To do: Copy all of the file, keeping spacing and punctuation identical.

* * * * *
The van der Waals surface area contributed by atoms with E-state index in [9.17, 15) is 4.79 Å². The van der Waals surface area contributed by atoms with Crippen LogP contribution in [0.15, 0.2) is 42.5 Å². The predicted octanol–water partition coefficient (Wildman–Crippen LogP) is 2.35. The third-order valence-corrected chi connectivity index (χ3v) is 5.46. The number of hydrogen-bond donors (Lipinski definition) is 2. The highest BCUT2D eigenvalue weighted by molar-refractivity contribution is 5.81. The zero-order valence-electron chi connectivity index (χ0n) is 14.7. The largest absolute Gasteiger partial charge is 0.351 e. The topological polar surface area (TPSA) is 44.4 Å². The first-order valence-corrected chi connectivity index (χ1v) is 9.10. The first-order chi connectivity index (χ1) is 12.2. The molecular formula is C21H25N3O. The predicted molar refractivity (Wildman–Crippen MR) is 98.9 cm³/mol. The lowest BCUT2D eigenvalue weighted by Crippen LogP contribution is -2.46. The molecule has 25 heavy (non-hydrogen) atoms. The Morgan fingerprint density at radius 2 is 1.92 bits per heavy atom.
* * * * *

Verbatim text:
The van der Waals surface area contributed by atoms with E-state index in [9.17, 15) is 4.79 Å². The van der Waals surface area contributed by atoms with Crippen LogP contribution in [0.15, 0.2) is 42.5 Å². The predicted octanol–water partition coefficient (Wildman–Crippen LogP) is 2.35. The third-order valence-corrected chi connectivity index (χ3v) is 5.46. The number of hydrogen-bond donors (Lipinski definition) is 2. The highest BCUT2D eigenvalue weighted by molar-refractivity contribution is 5.81. The zero-order valence-electron chi connectivity index (χ0n) is 14.7. The largest absolute Gasteiger partial charge is 0.351 e. The topological polar surface area (TPSA) is 44.4 Å². The first-order valence-corrected chi connectivity index (χ1v) is 9.10. The first-order chi connectivity index (χ1) is 12.2. The molecular formula is C21H25N3O. The predicted molar refractivity (Wildman–Crippen MR) is 98.9 cm³/mol. The lowest BCUT2D eigenvalue weighted by Crippen LogP contribution is -2.46. The molecule has 25 heavy (non-hydrogen) atoms. The Morgan fingerprint density at radius 2 is 1.92 bits per heavy atom.